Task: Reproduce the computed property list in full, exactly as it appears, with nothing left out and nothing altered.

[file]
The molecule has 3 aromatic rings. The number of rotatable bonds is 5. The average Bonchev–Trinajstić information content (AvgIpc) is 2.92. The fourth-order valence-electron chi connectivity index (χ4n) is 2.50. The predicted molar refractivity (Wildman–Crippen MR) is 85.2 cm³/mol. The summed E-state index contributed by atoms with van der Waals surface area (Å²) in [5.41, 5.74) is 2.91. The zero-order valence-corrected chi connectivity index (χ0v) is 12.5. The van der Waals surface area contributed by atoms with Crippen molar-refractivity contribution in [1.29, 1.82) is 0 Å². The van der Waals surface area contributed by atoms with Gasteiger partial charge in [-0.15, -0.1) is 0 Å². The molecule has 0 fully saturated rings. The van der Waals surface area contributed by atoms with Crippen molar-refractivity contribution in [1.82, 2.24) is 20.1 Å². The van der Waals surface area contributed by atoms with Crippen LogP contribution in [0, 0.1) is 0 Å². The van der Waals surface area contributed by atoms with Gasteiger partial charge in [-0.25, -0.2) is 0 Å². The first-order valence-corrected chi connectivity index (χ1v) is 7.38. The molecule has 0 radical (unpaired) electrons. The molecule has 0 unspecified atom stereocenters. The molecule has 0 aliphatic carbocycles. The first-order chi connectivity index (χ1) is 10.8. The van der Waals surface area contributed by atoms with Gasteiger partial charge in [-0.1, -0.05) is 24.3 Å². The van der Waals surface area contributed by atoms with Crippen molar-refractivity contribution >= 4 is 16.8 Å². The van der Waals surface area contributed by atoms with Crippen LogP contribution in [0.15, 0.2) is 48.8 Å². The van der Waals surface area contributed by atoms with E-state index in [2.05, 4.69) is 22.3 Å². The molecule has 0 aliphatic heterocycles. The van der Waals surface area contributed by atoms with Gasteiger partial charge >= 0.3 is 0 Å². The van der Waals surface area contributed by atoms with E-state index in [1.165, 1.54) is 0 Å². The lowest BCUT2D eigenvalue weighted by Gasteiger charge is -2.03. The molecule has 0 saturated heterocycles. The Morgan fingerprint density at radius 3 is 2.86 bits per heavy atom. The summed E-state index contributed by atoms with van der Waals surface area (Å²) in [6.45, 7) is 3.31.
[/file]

The molecule has 3 aromatic rings. The number of rotatable bonds is 5. The average Bonchev–Trinajstić information content (AvgIpc) is 2.92. The fourth-order valence-electron chi connectivity index (χ4n) is 2.50. The predicted molar refractivity (Wildman–Crippen MR) is 85.2 cm³/mol. The summed E-state index contributed by atoms with van der Waals surface area (Å²) in [5.41, 5.74) is 2.91. The zero-order valence-corrected chi connectivity index (χ0v) is 12.5. The van der Waals surface area contributed by atoms with Crippen molar-refractivity contribution in [1.29, 1.82) is 0 Å². The van der Waals surface area contributed by atoms with Gasteiger partial charge in [-0.15, -0.1) is 0 Å². The molecule has 0 fully saturated rings. The van der Waals surface area contributed by atoms with Crippen molar-refractivity contribution in [1.82, 2.24) is 20.1 Å². The van der Waals surface area contributed by atoms with Crippen LogP contribution in [0, 0.1) is 0 Å². The van der Waals surface area contributed by atoms with Gasteiger partial charge in [-0.25, -0.2) is 0 Å². The first-order valence-corrected chi connectivity index (χ1v) is 7.38. The molecule has 0 radical (unpaired) electrons. The molecule has 0 unspecified atom stereocenters. The molecule has 0 aliphatic carbocycles. The first-order chi connectivity index (χ1) is 10.8. The van der Waals surface area contributed by atoms with Gasteiger partial charge in [-0.1, -0.05) is 24.3 Å². The van der Waals surface area contributed by atoms with Crippen molar-refractivity contribution >= 4 is 16.8 Å². The van der Waals surface area contributed by atoms with Crippen LogP contribution in [0.15, 0.2) is 48.8 Å². The van der Waals surface area contributed by atoms with E-state index in [2.05, 4.69) is 22.3 Å². The molecule has 0 aliphatic heterocycles. The van der Waals surface area contributed by atoms with Gasteiger partial charge >= 0.3 is 0 Å². The van der Waals surface area contributed by atoms with E-state index in [1.165, 1.54) is 0 Å². The lowest BCUT2D eigenvalue weighted by Gasteiger charge is -2.03. The molecule has 0 saturated heterocycles. The Morgan fingerprint density at radius 3 is 2.86 bits per heavy atom. The summed E-state index contributed by atoms with van der Waals surface area (Å²) in [6.45, 7) is 3.31.